The 13-year-old lasted exactly one-and-a-half weeks before she looked at me and said, “I need to be doing math.”  Much to my relief, it turns out I have one kiddo who isn’t ready to buck the system quite so strongly.  We talked it over and came to a few conclusions:  No more Teaching Textbooks.  No video math curriculum.  Somehow, a book, with maybe a parent going through it with her if necessary.  I got online and looked at the Kansas math standards for 7th grade (yes, I know Common Core is the enemy, but sometimes you just need a list of “stuff they’re doing in X grade”).  Then I got on our library’s website and Amazon and just looked around awhile.

And now Winnie Cooper might be teaching my daughter math.

When she first looked at Danica McKellar’s Math Doesn’t Suck she literally made a face.  “It looks like a magazine!” she announced with disdain.  (A hardback, inch thick magazine, but…..you know.  Cover styling and such.)

I asked her to read just the intro and FAQ pages, and she was hooked.  Actually, I think she might have been hooked reading the chapter titles (“How to Entertain Yourself While Babysitting a Devil Child”).  But a few days in and this seems to be a very real possibility for getting us over the middle-school math hump.  And I am SO grateful.  It’d be nice to have at least one kiddo staying contentedly in a “check that box” mentality for high school.  It’s a heck of a lot easier.

Before I forget…

I want to jot a few things down.*

Awhile back I decided to shift to a much looser style of schooling; enough of a change that we ended up getting labeled as unschoolers at one point.  I still don’t think it was quite enough to merit that name, but I had definitely lightened the load on my kids and was holding my breath to see what might happen.

Three days ago I went in to say goodnight to my twelve-year-old daughter.  She was sitting up in bed, alert and attentive, ready to Talk.  Like, Big Talk.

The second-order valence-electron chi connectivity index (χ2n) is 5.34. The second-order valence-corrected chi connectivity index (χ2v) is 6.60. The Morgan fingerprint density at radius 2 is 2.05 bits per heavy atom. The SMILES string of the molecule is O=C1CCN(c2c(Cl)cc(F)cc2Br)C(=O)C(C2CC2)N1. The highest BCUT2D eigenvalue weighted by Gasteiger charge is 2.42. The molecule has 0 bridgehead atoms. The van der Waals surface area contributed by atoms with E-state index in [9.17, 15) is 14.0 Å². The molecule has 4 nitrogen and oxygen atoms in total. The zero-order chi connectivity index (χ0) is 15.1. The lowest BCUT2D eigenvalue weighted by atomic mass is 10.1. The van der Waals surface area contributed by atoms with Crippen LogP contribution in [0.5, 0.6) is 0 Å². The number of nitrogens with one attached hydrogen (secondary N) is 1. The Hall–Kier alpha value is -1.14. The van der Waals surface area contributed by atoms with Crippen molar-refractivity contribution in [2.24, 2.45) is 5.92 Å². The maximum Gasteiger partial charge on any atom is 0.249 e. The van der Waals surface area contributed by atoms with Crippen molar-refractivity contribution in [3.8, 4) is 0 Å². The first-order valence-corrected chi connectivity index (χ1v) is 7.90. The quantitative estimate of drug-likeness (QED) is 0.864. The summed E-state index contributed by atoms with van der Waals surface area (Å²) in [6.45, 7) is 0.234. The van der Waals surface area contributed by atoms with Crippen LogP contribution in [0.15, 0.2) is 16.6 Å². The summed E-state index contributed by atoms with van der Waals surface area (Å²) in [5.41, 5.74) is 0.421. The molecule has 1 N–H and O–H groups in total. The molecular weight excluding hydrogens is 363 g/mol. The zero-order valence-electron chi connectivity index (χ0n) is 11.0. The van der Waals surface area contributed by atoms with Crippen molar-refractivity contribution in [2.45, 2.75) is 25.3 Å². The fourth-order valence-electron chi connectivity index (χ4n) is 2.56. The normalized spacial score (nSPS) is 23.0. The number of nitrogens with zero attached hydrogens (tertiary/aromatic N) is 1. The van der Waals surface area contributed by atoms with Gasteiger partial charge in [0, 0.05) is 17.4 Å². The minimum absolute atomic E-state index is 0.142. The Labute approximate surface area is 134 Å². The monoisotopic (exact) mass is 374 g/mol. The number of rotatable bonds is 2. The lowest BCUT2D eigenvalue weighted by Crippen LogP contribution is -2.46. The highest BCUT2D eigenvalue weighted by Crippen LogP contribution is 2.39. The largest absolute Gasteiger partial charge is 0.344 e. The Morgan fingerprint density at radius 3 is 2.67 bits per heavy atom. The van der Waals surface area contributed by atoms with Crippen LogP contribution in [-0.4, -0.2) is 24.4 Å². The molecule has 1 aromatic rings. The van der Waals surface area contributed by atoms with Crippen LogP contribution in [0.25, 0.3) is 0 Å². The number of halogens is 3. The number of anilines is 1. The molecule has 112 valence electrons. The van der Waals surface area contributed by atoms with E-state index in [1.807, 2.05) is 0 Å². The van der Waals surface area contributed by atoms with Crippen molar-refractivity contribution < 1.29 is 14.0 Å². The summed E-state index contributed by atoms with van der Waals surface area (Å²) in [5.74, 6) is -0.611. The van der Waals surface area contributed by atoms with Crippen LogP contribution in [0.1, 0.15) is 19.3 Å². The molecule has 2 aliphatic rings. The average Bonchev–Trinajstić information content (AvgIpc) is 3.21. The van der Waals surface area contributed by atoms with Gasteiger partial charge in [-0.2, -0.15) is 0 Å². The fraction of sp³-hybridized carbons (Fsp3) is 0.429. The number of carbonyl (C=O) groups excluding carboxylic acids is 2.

“So, you know how you asked us a few days ago if there was anything we’d change up in school?  I’m thinking I really want to do Seterra again.  I’m not very good at geography and I really need the practice.  Also, I want to start another typing program, because I’m really slow.”

I tried not to let my mouth hang open in shock as she rattled off a handful of other ideas.  Um, yes….of course, you can add all those things to your school.

Here’s the really funny part.

The next morning, older brother walks by and sees her on the computer.  “Whatcha doin’?”

“Seterra.”

“Fun!”

Now, this is the kid who used to curl up with our Rand McNally Road Atlas for leisure reading when he was seven, so the “fun!” didn’t really surprise me.  But later that morning, he asked me, “Hey–can I play on Seterra?”

Uh, yeah.

And so it goes.

The fourteen-year-old, still crawling out from the black abyss that is depression, has been spending his time writing, planning, and finally recording a podcast with his dad.  He’s diving into editing this thing while still creating plans for the next three they want to do–and sister has been invited as a guest host for one.  He’s actually attending a creative writing class led by another homeschool mom; he went twice (our agreed definition of “trying it out”) and decided he wanted to stay.